Goals have been somewhat of a collector’s item at Euro 2016 – a combination of an increased field of 24 teams and a hesitance to play attacking football when Portugal showed that simply drawing all of your group-stage games was enough to advance to the knockout stage – and the result has been the fewest goals per game average since the 1996 tournament. Still, we’ve managed to see a few crackers along the way, and here are our top 10:
10. Dimitri Payet – France v Romania
The tournament began all the way back on June 10, and the West Ham midfielder made sure the opening game was one to remember. It looked as though France were heading for a 1-1 draw with lowly Romania in their first match, before Payet’s long-range screamer – with his ‘weaker’ left foot, no less – sailed past a helpless Ciprian Tatarusanu in goal and gave Les Bleus a late victory.
Talisman: Gareth Bale is the only player to appear twice in the list.
9. Gareth Bale – Wales v England
Wales enjoyed a fairytale run in the tournament that ended in the semi-finals against Portugal, and the Real Madrid man’s free kick against Wales’ arch-rivals would no doubt have felt good. Yes, Joe Hart was at fault in some respect and yes, they went on to lose the match – but it was a special strike from a special player.
8. Arnór Ingvi Traustason – Iceland v Austria
This was by no means a goal of the highest technical quality, but it was a moment that most football fans, and certainly those from Iceland, will never forget. It was their first ever win at a major tournament, and of course opened the world’s eyes to the now-infamous commentator, Gummi Ben, whose call of the goal was probably more special than the finish itself.
7. Cristiano Ronaldo – Portugal v Hungary
The most divisive figure in world football, but nobody can deny his talent. Ronaldo had had a slow start to the tournament as Portugal struggled to draws against Iceland and Austria, but when they needed him to step up, he delivered. Trailing 2-1 in a game where they needed to get at least a point, Cristiano pulled out a sublime backheeled flick to beat Gabor Kiraly. He’d later add a second goal as his side drew 3-3 and escaped the group stage.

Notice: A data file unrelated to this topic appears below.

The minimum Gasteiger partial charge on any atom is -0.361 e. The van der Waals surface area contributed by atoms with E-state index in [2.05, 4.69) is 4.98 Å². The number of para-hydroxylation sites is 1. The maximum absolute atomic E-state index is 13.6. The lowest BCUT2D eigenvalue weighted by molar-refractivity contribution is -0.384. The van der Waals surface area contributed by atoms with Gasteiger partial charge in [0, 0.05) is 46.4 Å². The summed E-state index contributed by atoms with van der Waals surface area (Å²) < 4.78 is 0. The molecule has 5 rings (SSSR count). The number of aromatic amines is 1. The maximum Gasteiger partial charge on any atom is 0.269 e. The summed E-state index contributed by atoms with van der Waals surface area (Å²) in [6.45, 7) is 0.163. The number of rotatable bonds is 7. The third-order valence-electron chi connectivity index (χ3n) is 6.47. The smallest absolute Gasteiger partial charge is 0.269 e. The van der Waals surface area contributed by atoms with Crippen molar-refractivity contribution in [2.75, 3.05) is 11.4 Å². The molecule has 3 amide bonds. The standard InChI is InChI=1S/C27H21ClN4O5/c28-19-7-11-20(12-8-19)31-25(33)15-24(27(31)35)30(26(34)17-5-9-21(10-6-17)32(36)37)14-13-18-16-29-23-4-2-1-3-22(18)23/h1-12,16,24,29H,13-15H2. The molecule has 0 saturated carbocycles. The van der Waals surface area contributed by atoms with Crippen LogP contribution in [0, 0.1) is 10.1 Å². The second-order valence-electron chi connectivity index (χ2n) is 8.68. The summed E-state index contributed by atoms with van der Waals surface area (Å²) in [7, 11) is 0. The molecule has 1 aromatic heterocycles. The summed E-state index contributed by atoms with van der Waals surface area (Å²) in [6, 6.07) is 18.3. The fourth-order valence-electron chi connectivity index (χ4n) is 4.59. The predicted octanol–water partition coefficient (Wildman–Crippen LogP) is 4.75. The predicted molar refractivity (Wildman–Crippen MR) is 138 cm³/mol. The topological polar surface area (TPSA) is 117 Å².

6. Zoltan Gera – Hungary v Portugal
As good as Ronaldo’s goal was, it wasn’t even the best in that game. That honour goes to veteran midfielder Gera, who, from a standing start, chested down a partially cleared corner and then swept it into the bottom corner with his left foot. A perfectly struck volley, hit with venom and leaving Rui Patricio with no chance at all.
5. Hal Robson-Kanu – Wales v Belgium
It was the goal that probably made Marouane Fellaini want to retire on the spot. Robson-Kanu, who was amazingly without a club at the time, produced a glorious Cruyff turn in the box which fooled three defenders, before slotting calmly past Thibaut Courtois. It gave Wales the lead and they went on to beat Belgium 3-1, in what was probably the most famous win in the team’s history.
4. Gareth Bale – Wales v Slovakia
The only man to appear twice on this list. Bale’s free kick against England was good, but there were other factors involved – here, it was sheer class. Power, curve and placement as Wales got their campaign off to the best possible start.
3. Luka Modric – Croatia v Turkey
The third Real Madrid player to appear on the list – and while Modric is not as well known for his goalscoring talents as Ronaldo and Bale, his sweetly struck volley against Turkey would have made both of them nod in approval. The Croatian talisman met the ball perfectly and saw it bounce just in front of Volkan Babacan before nestling in the bottom-left corner of the net.
2. Radja Nainggolan – Belgium v Wales
Belgium may have lost this game, but this screamer from their enigmatic midfielder was an absolutely peach – struck perfectly, it continued to rise and was still on an upward trajectory as it flew past Wayne Hennessy in goal. Wales would come back to win, but this was a truly memorable strike in what was a pulsating game of football.
1. Xherdan Shaqiri – Switzerland v Poland
Could any other goal really make a claim to be the best of the tournament? The Swiss may have ended up losing to Poland on penalties, but this equaliser from the Stoke City winger was a goal their fans will never forget. He judged a partially cleared ball on the edge of the box to perfection and produced a finish that most players would struggle to replicate if given 100 chances. That wonder goal was the first goal Poland conceded in the whole tournament, and a worthy recipient of the No.1 spot.